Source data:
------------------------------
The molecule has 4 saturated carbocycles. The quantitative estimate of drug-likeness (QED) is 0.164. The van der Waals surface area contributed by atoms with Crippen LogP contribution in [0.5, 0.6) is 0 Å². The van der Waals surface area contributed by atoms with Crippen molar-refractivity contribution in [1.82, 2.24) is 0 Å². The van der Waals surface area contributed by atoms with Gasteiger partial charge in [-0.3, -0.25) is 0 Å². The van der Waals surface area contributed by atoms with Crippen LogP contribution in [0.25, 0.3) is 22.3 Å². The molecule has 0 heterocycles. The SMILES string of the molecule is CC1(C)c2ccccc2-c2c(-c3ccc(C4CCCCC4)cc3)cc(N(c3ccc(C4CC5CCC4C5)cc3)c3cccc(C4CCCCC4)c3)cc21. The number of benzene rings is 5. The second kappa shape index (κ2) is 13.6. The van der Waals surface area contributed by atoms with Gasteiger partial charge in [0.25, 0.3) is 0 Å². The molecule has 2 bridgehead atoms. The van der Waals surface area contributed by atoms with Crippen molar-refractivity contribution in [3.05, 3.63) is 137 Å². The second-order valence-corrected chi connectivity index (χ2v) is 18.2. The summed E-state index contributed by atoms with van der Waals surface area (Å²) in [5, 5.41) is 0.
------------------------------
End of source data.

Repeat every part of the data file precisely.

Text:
The molecule has 4 saturated carbocycles. The quantitative estimate of drug-likeness (QED) is 0.164. The van der Waals surface area contributed by atoms with Crippen LogP contribution in [0.5, 0.6) is 0 Å². The van der Waals surface area contributed by atoms with Crippen molar-refractivity contribution in [1.82, 2.24) is 0 Å². The van der Waals surface area contributed by atoms with Gasteiger partial charge in [-0.3, -0.25) is 0 Å². The van der Waals surface area contributed by atoms with Crippen LogP contribution in [0.25, 0.3) is 22.3 Å². The molecule has 0 heterocycles. The SMILES string of the molecule is CC1(C)c2ccccc2-c2c(-c3ccc(C4CCCCC4)cc3)cc(N(c3ccc(C4CC5CCC4C5)cc3)c3cccc(C4CCCCC4)c3)cc21. The number of benzene rings is 5. The second kappa shape index (κ2) is 13.6. The van der Waals surface area contributed by atoms with Gasteiger partial charge in [0.25, 0.3) is 0 Å². The molecule has 2 bridgehead atoms. The van der Waals surface area contributed by atoms with Crippen molar-refractivity contribution in [3.05, 3.63) is 137 Å². The second-order valence-corrected chi connectivity index (χ2v) is 18.2. The summed E-state index contributed by atoms with van der Waals surface area (Å²) in [5, 5.41) is 0.